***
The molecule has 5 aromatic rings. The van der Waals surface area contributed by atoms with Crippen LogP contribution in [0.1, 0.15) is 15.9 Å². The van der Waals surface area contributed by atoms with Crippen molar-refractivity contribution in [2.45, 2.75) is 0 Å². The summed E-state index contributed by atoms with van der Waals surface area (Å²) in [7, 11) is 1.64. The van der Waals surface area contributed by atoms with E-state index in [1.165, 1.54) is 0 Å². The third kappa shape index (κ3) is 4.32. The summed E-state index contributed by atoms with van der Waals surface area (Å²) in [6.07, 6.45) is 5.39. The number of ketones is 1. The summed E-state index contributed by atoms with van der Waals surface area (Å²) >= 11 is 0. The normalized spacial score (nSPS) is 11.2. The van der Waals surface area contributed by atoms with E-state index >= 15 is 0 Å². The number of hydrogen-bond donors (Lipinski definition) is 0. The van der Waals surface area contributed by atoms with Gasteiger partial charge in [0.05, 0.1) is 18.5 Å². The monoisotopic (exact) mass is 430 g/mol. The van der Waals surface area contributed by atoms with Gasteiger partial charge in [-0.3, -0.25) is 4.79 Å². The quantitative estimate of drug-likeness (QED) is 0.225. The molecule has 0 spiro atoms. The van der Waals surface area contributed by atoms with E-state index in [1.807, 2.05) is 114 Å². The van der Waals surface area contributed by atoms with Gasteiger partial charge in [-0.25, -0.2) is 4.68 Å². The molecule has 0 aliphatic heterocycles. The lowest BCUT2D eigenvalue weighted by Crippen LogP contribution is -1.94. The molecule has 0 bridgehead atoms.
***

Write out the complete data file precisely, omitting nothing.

The molecule has 5 aromatic rings. The van der Waals surface area contributed by atoms with Crippen LogP contribution in [0.1, 0.15) is 15.9 Å². The van der Waals surface area contributed by atoms with Crippen molar-refractivity contribution in [2.45, 2.75) is 0 Å². The summed E-state index contributed by atoms with van der Waals surface area (Å²) in [7, 11) is 1.64. The van der Waals surface area contributed by atoms with E-state index in [1.165, 1.54) is 0 Å². The third kappa shape index (κ3) is 4.32. The summed E-state index contributed by atoms with van der Waals surface area (Å²) in [6.07, 6.45) is 5.39. The number of ketones is 1. The summed E-state index contributed by atoms with van der Waals surface area (Å²) >= 11 is 0. The normalized spacial score (nSPS) is 11.2. The van der Waals surface area contributed by atoms with E-state index >= 15 is 0 Å². The number of hydrogen-bond donors (Lipinski definition) is 0. The van der Waals surface area contributed by atoms with Gasteiger partial charge in [0.05, 0.1) is 18.5 Å². The monoisotopic (exact) mass is 430 g/mol. The van der Waals surface area contributed by atoms with Gasteiger partial charge in [-0.3, -0.25) is 4.79 Å². The quantitative estimate of drug-likeness (QED) is 0.225. The molecule has 0 spiro atoms. The van der Waals surface area contributed by atoms with E-state index in [1.807, 2.05) is 114 Å². The van der Waals surface area contributed by atoms with Gasteiger partial charge in [-0.25, -0.2) is 4.68 Å². The molecule has 0 aliphatic heterocycles. The lowest BCUT2D eigenvalue weighted by Crippen LogP contribution is -1.94. The molecule has 0 bridgehead atoms.